music by Lucas Thanos
photographs by various artists
location: Lycosura, Greece
Lycosura (Ancient Greek: Λυκόσουρα Lykosoura also Latin: Lycosoura) was a city of Arcadia said by Pausanias to be the oldest city in the world, though there is no evidence for its existence before the fourth century BCE. Its current significance is chiefly associated with the sanctuary of the goddess Despoina, which contained a colossal sculptural group perhaps made by Damophon of Messene; this group comprises acrolithic-technique statues of Despoina and Demeter seated on a throne, with statues of Artemis and the Titan Anytos standing on either side of them - all in Pentelic marble. The dates of both the temple and the sculptural group have occasioned some dispute. Remains of a stoa, altars and other structures have also been found. The Sanctuary of Despoina at Lycosoura is located 9 km WSW of Megalopolis, 6.9 km SSE of Mount Lykaion, and 160 km SW of Athens. There is a small museum at the archaeological site housing small finds as well as part of the cult group, while the remains of the cult statues of Despoina and Demeter are displayed at the National Archaeological Museum of Athens.
The Temple of Despoina is prostyle-hexastyle in plan and in the Doric order - i.e. it had six Doric columns across the front façade only. In plan, the stylobate (platform) of the temple measures 11.15 by 21.35 m and is divided between a pronaos (front portico) and a cella. The lower portion of the walls of the temple's cella are built of limestone, consisting of a course of orthostates capped by two string courses; the walls are then completed to the level of the roof in fired clay brick, which would then have been plastered. The six columns of the façade are in marble, as is the entablature. A curious feature of this temple is the doorway in the south wall facing the theater-like area. Although uncommon, side doorways are known from other temples in Arkadia: i.e. Athena Alea at Tegea, and Apollo Epikourios at Bassai.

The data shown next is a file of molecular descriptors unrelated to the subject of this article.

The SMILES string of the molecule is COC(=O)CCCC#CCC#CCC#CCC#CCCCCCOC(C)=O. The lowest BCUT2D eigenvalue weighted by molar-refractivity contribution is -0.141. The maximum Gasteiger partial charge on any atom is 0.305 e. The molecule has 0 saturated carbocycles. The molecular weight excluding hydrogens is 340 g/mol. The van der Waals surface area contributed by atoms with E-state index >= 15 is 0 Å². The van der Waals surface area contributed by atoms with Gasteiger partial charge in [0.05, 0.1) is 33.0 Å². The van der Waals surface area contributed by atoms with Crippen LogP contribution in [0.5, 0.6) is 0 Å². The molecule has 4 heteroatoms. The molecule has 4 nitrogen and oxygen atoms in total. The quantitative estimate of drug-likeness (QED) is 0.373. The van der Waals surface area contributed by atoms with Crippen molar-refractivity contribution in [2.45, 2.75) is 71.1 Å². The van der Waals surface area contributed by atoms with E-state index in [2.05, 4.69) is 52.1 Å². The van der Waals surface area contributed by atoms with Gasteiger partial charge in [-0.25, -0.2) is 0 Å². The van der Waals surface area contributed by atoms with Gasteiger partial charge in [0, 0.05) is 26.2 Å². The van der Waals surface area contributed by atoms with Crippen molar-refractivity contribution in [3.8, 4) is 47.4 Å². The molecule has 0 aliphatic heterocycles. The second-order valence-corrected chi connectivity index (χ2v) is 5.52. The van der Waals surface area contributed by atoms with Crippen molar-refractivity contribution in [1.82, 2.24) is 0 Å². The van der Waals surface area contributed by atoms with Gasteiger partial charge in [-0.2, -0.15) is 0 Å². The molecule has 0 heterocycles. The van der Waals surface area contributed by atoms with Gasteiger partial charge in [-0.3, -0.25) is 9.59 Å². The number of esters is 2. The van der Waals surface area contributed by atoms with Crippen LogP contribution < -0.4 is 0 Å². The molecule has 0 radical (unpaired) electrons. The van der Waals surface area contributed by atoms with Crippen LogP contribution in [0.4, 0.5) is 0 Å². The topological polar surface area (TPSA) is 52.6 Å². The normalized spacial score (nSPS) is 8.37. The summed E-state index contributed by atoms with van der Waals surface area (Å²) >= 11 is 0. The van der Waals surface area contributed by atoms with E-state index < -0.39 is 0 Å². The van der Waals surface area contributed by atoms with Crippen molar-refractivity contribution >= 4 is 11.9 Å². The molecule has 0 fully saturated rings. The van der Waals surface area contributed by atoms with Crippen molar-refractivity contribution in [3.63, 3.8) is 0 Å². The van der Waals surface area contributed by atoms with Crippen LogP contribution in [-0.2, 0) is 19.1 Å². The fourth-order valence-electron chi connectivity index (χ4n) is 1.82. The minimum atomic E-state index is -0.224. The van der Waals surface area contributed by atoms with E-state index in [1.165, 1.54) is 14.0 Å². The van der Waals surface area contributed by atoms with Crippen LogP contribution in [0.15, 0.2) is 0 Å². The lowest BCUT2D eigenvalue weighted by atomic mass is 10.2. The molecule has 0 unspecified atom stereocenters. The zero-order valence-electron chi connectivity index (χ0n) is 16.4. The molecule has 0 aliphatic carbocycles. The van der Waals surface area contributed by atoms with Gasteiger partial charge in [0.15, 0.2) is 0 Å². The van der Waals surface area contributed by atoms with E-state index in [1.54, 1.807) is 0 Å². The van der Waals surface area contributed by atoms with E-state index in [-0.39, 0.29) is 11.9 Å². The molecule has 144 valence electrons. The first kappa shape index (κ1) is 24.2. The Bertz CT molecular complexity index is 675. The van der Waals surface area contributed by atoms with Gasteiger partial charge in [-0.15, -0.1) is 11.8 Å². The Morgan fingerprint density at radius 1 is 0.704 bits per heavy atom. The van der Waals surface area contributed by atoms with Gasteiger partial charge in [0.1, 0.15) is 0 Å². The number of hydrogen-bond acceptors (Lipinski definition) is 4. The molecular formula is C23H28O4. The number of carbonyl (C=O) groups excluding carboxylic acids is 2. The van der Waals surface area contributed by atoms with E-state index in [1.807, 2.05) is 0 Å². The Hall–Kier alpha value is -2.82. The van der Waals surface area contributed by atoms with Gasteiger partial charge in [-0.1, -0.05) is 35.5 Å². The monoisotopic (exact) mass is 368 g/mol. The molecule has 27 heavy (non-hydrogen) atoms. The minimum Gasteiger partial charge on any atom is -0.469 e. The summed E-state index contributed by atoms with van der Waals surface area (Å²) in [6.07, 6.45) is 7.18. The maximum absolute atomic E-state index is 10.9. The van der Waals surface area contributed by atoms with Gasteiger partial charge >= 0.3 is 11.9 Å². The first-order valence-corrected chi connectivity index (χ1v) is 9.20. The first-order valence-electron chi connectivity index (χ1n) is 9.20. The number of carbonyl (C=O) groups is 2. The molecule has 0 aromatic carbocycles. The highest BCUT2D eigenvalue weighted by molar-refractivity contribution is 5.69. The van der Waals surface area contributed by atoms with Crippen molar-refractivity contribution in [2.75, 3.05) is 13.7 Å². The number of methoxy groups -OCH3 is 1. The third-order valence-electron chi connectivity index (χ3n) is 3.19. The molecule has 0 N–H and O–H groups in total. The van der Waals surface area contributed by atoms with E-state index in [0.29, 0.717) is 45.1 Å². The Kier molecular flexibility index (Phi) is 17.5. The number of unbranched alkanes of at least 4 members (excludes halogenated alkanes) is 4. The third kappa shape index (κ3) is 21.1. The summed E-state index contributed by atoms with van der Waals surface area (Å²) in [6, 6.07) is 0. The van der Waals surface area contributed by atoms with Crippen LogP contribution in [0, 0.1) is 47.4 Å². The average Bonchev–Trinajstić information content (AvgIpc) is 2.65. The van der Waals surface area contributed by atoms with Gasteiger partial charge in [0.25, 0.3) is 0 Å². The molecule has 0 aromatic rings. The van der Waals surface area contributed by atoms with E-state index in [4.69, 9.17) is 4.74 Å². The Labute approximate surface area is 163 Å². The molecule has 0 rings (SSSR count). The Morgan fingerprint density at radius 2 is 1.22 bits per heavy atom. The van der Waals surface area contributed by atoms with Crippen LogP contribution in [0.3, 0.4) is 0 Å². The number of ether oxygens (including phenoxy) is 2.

Rather than extending as steps along the four sides of the temple, the stepped crepidoma spans only the front of the temple and has returns on the sides as far as the antae. The architecture also deviates from the standard Doric schema in that its Doric frieze is 1.5x the height of the architrave. At the rear of the cella is a massive, c. 1m high stone podium designed to hold the cult statuary group, in front of which is a mosaic decorating the floor. General consensus holds that the first construction of this temple dates to the 4th century BCE. There were several repairs in the Roman period.
To the south of the temple, inset into the slope of the hill, is a theater-like area with ten rows of stone seats ranging from 21 to 29 m in length. These rows of seats are uncurved and parallel with the south wall of the temple.
To the NE of the temple, there was a Stoa also in the Doric order with a single story and an internal colonnade, measuring 14 by 64 m. Foundations for a room of uncertain function measuring 5.5 by 6 m are connected to the west end of the stoa. Pausanias reports that the stoa contained a panel painted with matters pertaining to the mysteries and four bas-relief sculptures in white marble depicting:
Zeus and the Fates
Hercules wrestling Apollo for the Delphic tripod
nymphs and pans
The historian Polybios with an inscription praising his wisdom.
Unfortunately, none of these reliefs has been recovered in the excavations. Similar use of a stoa to display artwork is known for the Stoa Poikile (Painted Stoa) of ancient Athens, where scenes were painted directly onto the rear wall of the structure. Stoas, as well as treasuries, were frequently used at sanctuaries to store votive gifts to the deities: e.g. the stoa and treasury of the Athenians at Delphi and the multiple treasuries at Olympia.
Three small, stone altars were found in the area c. 15m to the east of the temple dedicated to Despoina, Demeter, and the Great Mother respectively. Many votive gifts and offerings were also found in the excavation of the sanctuary.
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